My Times column on the urgent need for biotechnology in African agriculture:
An even more dangerous foe than Robert Mugabe is stalking Africa. Early last year, a moth caterpillar called the fall armyworm, a native of the Americas, turned up in Nigeria. It has quickly spread across most of Africa. This is fairly terrifying news, threatening to undo some of the unprecedented improvements in African living standards of the past two decades. Many Africans depend on maize for food, and maize is the fall armyworm’s favourite diet.
Fortunately, there is a defence to hand. Bt maize, grown throughout the Americas for many years, is resistant to insects. The initials stand for a bacterium that produces a protein toxic to insects but not to people. Organic farmers have been using the bacterium as a pesticide for more than five decades, but it is expensive. Bt maize has the protein inside the plant, thanks to genetic engineers, who took a gene from the bacterium and put it in the plant.
Bt maize has largely saved Brazil’s maize crop from fall armyworms.
However, influenced by European environmentalists, most African countries forbid the growing of genetically modified crops. This is a pity, because unless they change their attitude fast, they will face the prospect of using far more pesticides, which small-scale farmers cannot afford, and which come with environmental and safety risks, or suffering famine, relieved by expensive imports of food.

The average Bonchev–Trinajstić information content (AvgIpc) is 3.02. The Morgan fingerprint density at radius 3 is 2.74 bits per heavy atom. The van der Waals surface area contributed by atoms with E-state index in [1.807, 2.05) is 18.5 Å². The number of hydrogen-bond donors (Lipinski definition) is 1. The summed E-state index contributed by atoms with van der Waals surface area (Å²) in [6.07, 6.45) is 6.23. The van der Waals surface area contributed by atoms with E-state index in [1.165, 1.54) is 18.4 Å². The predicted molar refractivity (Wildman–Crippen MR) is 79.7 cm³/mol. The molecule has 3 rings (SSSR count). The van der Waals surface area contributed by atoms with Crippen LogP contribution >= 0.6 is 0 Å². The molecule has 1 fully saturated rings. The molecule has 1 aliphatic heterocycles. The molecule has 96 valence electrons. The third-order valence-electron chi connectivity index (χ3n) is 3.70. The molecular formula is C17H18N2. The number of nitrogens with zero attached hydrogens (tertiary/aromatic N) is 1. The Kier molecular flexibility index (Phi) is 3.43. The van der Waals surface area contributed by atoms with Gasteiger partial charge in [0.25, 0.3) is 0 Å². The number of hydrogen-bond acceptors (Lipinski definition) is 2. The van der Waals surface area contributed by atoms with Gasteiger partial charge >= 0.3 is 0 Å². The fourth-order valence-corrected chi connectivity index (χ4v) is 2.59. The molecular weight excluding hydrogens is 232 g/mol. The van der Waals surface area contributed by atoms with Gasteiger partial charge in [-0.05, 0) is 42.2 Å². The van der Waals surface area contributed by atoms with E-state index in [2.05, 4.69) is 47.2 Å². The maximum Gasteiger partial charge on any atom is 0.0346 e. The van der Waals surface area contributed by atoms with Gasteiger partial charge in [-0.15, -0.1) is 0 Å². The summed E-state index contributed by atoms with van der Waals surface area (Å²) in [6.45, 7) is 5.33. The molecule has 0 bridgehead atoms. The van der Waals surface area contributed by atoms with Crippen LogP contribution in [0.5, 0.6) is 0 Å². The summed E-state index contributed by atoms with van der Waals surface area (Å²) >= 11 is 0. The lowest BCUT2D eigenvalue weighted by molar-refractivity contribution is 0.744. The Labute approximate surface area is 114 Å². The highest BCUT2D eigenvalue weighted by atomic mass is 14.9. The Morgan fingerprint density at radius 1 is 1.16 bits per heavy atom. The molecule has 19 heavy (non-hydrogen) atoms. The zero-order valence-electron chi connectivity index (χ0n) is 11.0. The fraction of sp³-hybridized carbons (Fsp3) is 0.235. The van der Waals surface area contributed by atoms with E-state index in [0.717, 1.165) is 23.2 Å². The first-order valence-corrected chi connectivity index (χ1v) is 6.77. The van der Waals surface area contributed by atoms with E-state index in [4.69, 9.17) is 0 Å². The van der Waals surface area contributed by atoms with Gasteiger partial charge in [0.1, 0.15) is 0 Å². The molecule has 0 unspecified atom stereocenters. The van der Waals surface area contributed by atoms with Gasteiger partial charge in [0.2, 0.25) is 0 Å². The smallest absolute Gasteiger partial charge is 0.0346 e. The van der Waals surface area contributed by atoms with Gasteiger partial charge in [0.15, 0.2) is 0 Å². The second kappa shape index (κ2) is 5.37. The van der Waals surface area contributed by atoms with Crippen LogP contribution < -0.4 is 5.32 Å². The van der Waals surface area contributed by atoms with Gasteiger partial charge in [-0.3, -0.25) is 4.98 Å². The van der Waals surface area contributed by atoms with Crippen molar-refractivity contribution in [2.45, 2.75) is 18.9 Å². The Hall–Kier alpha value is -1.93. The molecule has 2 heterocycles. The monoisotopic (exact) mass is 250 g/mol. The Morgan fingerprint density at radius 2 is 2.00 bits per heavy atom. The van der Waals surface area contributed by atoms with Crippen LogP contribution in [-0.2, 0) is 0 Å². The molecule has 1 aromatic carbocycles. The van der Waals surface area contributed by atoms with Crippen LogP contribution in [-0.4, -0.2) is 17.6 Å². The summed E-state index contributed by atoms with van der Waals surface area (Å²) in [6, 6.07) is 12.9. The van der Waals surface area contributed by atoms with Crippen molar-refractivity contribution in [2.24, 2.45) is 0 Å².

Fortunately, inch by inch Africa is changing its mind on biotech crops, though only South Africa has approved Bt maize. Nigeria, Uganda, Ethiopia and Kenya are slowly changing their legislation. But bureaucrats with empires to build keep putting roadblocks in the way of change, and environmental pressure groups are campaigning to undermine the efforts.
Some years ago I spoke to the leaders of a large charity working with African farmers and asked them why they did not come out in support of biotechnology. They replied that they dared not do so for fear of retribution from the big environmental pressure groups, such as Greenpeace, for which opposition to biotechnology is a totemic issue when fundraising in Europe.
Money came before humanity, in other words. Greenpeace’s former director, Stephen Tindale, changed his mind about biotechnology and said two years ago, before his death: “I worry for Greenpeace and the other green groups because they could, by taking such a hard line . . . be seen to be putting ideology before the need for humanitarian action.”
Last year 129 winners of the Nobel prize signed a letter, saying: “We urge Greenpeace and its supporters to re-examine the experience of farmers and consumers worldwide with crops and foods improved through biotechnology.” Yet Greenpeace remains opposed to biotech crops. The European Parliament also voted to accept a Green Party report arguing against involvement in a new international agricultural technology initiative in Africa because of the involvement of biotech firms. A Kenyan farmer, Gilbert Arap Bor, wrote: “They want us to remain agricultural primitives, stuck with technologies that were antiquated even before we entered the 21st century.”